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Understanding child sexual abuse

22nd September 2019

Dr. David Finkelhor, Director of the Crimes Against Children Research Center and Professor of Sociology, University of New Hampshire, USA

Sexual violence against children is complex, can take many forms, and is influenced by various factors. It can be perpetrated by both adults and peers, those known and previously unknown to the child, by individuals working alone or in groups and gangs, and in diverse settings inside and outside the home, school, and the wider community.

Childhood sexual violence differs from other forms of violence, such as physical or psychological violence, as child development and the capacity to consent influence its recognition as a crime. The diversity of experiences of sexual violence in childhood means that different prevention strategies may be needed to ensure the safety of children of different ages and in different contexts.

Additionally, a critical challenge to the field is the myriad terms, definitions, and frameworks used to describe sexual violence against children.The umbrella term “sexual violence” used in the What works to prevent sexual violence evidence review references various acts, including child sexual abuse.

Although definitions vary, it is critical to note that child sexual abuse includes acts that do not involve actual physical coercion or threat, but it can often be perpetrated through the use of flattery, bribes, allegiance, status, authority, and misrepresentation of social norms.

In some instances, the recipient may not be aware of their own victimization or that sexual violence has been perpetrated against them. Such acts are serious crimes with significant negative impacts on a child’s development and health.

In addition, it can sometimes be hard to get victims of such offenses to report them, and to get family and authorities to take the violence seriously, because these dynamics don’t conform to their notion of what a sexual “assault,” or sexual “violence,” looks like.

In many of these cases, victims fear they will be blamed, and families doubt that juries or other decision-makers will see the crime. As such, some advocates prefer the term “abuse” to the terms “assault” or “violence.”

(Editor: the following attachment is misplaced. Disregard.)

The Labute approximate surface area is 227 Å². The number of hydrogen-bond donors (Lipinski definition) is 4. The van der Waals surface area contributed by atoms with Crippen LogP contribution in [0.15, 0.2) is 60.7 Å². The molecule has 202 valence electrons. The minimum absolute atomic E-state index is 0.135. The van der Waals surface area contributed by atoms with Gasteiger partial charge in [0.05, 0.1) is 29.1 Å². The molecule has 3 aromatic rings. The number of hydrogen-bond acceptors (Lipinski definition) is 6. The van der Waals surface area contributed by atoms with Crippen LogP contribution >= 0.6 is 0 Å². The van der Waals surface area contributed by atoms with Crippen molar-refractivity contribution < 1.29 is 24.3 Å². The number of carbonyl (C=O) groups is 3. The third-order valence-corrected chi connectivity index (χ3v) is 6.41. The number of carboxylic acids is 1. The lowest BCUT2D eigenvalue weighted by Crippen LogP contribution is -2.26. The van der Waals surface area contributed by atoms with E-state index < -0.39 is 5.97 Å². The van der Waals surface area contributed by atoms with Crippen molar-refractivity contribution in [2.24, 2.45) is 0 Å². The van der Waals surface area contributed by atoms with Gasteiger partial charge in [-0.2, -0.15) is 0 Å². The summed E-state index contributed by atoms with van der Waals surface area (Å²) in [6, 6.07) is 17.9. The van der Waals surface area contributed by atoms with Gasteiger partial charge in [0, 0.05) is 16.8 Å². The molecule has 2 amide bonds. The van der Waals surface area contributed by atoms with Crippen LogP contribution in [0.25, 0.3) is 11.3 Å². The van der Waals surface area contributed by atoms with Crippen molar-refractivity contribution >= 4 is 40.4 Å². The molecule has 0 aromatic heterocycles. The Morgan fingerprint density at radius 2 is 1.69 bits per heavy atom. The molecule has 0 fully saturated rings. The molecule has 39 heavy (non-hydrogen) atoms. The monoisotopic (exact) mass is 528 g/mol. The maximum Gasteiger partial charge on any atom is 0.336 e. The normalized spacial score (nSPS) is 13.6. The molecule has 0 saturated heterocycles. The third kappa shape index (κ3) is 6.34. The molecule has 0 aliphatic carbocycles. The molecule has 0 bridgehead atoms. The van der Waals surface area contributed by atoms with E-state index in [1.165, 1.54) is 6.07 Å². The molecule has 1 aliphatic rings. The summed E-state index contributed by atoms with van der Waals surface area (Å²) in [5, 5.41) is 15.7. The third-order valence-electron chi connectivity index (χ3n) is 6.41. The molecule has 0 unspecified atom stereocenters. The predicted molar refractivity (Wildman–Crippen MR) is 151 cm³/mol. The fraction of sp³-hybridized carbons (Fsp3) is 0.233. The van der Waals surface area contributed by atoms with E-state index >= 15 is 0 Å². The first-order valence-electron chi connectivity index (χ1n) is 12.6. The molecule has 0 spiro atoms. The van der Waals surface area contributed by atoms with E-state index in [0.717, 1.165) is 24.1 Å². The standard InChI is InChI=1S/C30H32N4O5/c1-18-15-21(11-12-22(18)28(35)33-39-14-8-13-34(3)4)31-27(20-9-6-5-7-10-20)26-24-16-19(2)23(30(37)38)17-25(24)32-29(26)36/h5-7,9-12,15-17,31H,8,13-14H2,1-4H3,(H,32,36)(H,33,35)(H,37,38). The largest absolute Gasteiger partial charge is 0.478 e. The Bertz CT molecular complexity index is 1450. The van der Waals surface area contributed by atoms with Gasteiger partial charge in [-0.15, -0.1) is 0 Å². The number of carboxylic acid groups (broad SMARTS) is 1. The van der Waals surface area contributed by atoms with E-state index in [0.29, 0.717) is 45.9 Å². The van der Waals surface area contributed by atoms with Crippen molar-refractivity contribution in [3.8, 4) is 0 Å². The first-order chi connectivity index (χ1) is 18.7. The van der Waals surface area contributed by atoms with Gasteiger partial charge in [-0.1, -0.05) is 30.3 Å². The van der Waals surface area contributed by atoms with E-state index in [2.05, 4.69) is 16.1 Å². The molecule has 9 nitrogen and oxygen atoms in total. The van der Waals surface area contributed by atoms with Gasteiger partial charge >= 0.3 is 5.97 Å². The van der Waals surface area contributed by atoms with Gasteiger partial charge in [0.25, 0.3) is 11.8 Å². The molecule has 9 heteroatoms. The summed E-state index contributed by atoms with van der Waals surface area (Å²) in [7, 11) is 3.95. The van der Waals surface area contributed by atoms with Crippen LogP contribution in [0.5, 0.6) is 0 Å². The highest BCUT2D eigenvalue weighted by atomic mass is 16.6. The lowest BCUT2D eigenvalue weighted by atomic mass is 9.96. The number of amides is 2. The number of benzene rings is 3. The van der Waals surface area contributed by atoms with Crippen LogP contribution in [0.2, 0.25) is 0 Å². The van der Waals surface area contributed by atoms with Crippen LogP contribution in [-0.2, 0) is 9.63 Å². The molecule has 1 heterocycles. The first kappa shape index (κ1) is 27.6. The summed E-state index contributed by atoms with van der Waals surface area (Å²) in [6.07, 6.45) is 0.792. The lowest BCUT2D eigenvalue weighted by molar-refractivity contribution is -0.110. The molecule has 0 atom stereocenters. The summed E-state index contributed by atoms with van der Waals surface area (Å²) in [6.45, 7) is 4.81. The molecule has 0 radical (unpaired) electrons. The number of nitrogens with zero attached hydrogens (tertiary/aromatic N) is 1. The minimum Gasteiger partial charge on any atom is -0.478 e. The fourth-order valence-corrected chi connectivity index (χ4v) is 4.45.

Moreover, to help them understand the dynamics of the crime, education and training for the police, the judicial system, policymakers, and the community at large are critical for effective prevention.

A continued challenge for the field is the harmonization of definitions for various forms of sexual violence against children. As an example, a harmonized definition of one form of sexual violence against children, child sexual abuse, is still lacking.

A systematic review of risk and protective factors for re-victimization after child sexual abuse was conducted in 2017, which highlighted the need to agree on standardized definitions of child sexual abuse and re-victimization, ensure well-validated and consistent measurement, and include additional populations in future research. Currently, there is considerable variability in definitions of child sexual abuse, and consensus on this term has yet to be established within the field, specifically with respect to age, sexual maturity, and the ability to grant consent (which impacts statutory sex offenses).

Outstanding questions include how researchers conceptualize age, which impacts the research; how data is collected; and how to evaluate approaches to understanding and responding to risk and protective factors, given the lack of consensus on the definition used in research inquiries. While these challenges for research and data collection are ongoing, recent systematic reviews show consistent and alarming rates of child sexual abuse, even as we understand that only about half of victims disclose experiences of child sexual abuse to anyone.

There has been much debate about the causes of violence against children and a growing understanding that no single factor can explain why it happens. In the area of violence prevention, the social-ecological framework is widely used to understand the complex interactions of vulnerabilities and protective factors at levels including the individual child, families and interpersonal relationships, communities, and the wider societal and political contexts that contribute to the risk of both experiencing and becoming a perpetrator of violence.

Understanding these risk and protective factors at various levels can help identify opportunities for prevention. Taking into account various dimensions from the individual to the societal context is an effective way to understand both the problem and effective solutions.


  • David Finkelhor
    David Finkelhor

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